SQLite - Date

About

The date data type in SQLite context does not exist. It is not an affinity.

SQLite are capable of storing dates and times with the following data type (affinity) as:

  • TEXT with ISO8601 strings (“YYYY-MM-DD HH:MM:SS.SSS”).
  • REAL as Julian day numbers (the number of days since noon in Greenwich on November 24, 4714 B.C. according to the proleptic Gregorian calendar)
  • or INTEGER values as Unix Time (the number of seconds since 1970-01-01 00:00:00 UTC)

You use then the sqlite date function to manipulate them.

SQLite transforms any date value to UTC+0000.

For instance, you can store a date as a string of:

Management

Init

See the Date Functions

select date-function(time-value, "modifier", "modifier", ...)

where the date function may be:

  • date returns the date string %Y-%m-%d
  • time returns the time string %H:%M:%S
  • datetime returns the date time string %Y-%m-%d %H:%M:%S
  • julianday returns the julian date number (ie %J)
  • strftime permits to specify further the returned format

where the time-value may be:

  • a string:
    • date (YYYY-MM-DD),
    • datetime (YYYY-MM-DD HH:MM, YYYY-MM-DD HH:MM:SS, YYYY-MM-DD HH:MM:SS.SSS, YYYY-MM-DDTHH:MM, YYYY-MM-DDTHH:MM:SS, YYYY-MM-DDTHH:MM:SS.SSS)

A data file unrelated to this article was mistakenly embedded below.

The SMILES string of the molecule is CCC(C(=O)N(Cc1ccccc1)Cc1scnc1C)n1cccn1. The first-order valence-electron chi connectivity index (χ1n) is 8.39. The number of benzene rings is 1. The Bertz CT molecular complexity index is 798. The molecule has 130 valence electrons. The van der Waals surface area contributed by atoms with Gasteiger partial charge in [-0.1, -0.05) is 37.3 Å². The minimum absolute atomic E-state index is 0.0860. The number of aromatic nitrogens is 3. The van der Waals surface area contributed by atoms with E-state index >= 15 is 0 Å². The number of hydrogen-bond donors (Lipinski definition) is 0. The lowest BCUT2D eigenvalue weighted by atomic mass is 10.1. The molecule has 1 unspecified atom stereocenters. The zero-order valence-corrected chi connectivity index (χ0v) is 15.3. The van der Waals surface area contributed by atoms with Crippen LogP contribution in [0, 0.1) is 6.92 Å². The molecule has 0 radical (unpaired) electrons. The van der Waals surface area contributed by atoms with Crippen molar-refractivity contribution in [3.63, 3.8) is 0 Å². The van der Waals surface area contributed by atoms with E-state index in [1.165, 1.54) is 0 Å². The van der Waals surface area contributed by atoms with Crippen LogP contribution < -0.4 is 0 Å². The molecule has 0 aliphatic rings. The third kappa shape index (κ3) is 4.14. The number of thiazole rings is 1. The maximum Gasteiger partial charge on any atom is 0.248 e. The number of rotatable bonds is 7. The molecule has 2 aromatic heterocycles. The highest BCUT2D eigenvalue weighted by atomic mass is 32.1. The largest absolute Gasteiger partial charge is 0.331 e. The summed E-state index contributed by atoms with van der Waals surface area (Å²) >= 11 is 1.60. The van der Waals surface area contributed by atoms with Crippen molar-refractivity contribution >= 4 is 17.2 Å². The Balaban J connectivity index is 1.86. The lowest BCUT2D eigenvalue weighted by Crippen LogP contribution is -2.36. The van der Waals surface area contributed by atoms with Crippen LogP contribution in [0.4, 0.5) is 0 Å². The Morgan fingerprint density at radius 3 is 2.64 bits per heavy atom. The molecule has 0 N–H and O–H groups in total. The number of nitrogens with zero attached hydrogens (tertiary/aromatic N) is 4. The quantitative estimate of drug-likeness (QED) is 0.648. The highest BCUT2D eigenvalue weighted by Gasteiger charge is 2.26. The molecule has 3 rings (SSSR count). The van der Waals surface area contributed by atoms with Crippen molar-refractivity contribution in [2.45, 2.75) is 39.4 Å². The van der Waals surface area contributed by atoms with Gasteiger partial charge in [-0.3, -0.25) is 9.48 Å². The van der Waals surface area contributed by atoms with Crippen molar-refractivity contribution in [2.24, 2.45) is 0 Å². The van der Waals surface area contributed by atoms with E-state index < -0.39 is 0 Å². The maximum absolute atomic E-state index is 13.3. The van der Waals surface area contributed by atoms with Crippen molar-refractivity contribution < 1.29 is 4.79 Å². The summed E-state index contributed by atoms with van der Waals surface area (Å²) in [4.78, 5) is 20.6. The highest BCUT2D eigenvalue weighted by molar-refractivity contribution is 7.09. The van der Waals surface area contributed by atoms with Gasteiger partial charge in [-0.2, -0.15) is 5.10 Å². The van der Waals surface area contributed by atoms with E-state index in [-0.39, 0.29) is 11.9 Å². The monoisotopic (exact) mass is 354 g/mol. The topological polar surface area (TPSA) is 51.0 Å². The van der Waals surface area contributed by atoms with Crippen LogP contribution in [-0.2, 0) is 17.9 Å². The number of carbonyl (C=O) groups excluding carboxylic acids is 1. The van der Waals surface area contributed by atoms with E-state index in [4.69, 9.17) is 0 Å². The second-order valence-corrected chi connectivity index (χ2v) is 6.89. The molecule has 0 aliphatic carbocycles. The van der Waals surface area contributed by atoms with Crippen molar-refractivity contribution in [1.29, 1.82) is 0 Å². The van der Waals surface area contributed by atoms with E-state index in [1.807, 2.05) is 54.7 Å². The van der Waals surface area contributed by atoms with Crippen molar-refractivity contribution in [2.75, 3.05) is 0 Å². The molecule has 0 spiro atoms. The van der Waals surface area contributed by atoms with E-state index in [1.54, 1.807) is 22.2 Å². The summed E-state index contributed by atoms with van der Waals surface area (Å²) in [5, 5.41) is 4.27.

• time (HH:MM, HH:MM:SS, HH:MM:SS.SSS)
    • now
  • DDDDDDDDDD is:
    • by default a julian date number expressed as an integer or floating point value
    • an epoch if the modifier unixepoch is used

Example: the following string are the same date

select date("2018-01-01")
select date("2458119.5") -- Julian number

You got the julian number with select julianday(date(“2018-01-01”))

Add / Substract

See the modifiers of the Date Functions

  • NNN days
  • NNN months
  • NNN years

Example:

  • min one day
select date("2018-01-01",'-1 days')
2017-12-31
  • Plus one month
select date("2018-01-01",'+1 months')
2018-02-01
  • Plus two year
select date("2018-01-01",'2 years')
2020-01-01

Diff

You get the number of seconds since epoch time, you make a diff and you transform them in days.

SELECT (strftime('%s','2018-01-22T00:01:29') - strftime('%s','2018-01-20T00:01:29'))/60/60/24;
2 

Date function

See the modifiers of the date Functions

Example:

  • Start of month
select date("2018-01-02",'start of month')
2018-01-01
  • The second day (1 = Monday) of the week of the date
select date("2018-01-02",'weekday 2')
2018-01-02 -- A tuesday

Format / Output

strftime

select strftime("%m-%d-%Y","2018-01-01")
01-01-2018

from Epoch (Jdbc)

If your date is stored in epoch format, you can use the datetime function

As java/sql/Date stores the epoch date with milliseconds in epoch format, you need to divide by 1000

Example

  • in the GMT zone.
select datetime(myDateColumn/1000,'unixepoch') from myTable
  • in local zone
select datetime(myDateColumn/1000,'unixepoch','localtime') from myTable

Query Example

  • All redirections from the last 5 minutes:
select 
  * 
from 
  redirections_log 
where 
  datetime(timestamp) > datetime('now','-5 minutes')
order by 
  datetime(timestamp) desc;
  • Count of redirections by minutes
select 
  strftime('%H:%M', timestamp), 
  count(1) 
from 
  redirections_log 
group by 
  strftime('%H:%M', timestamp)

Documentation / Reference


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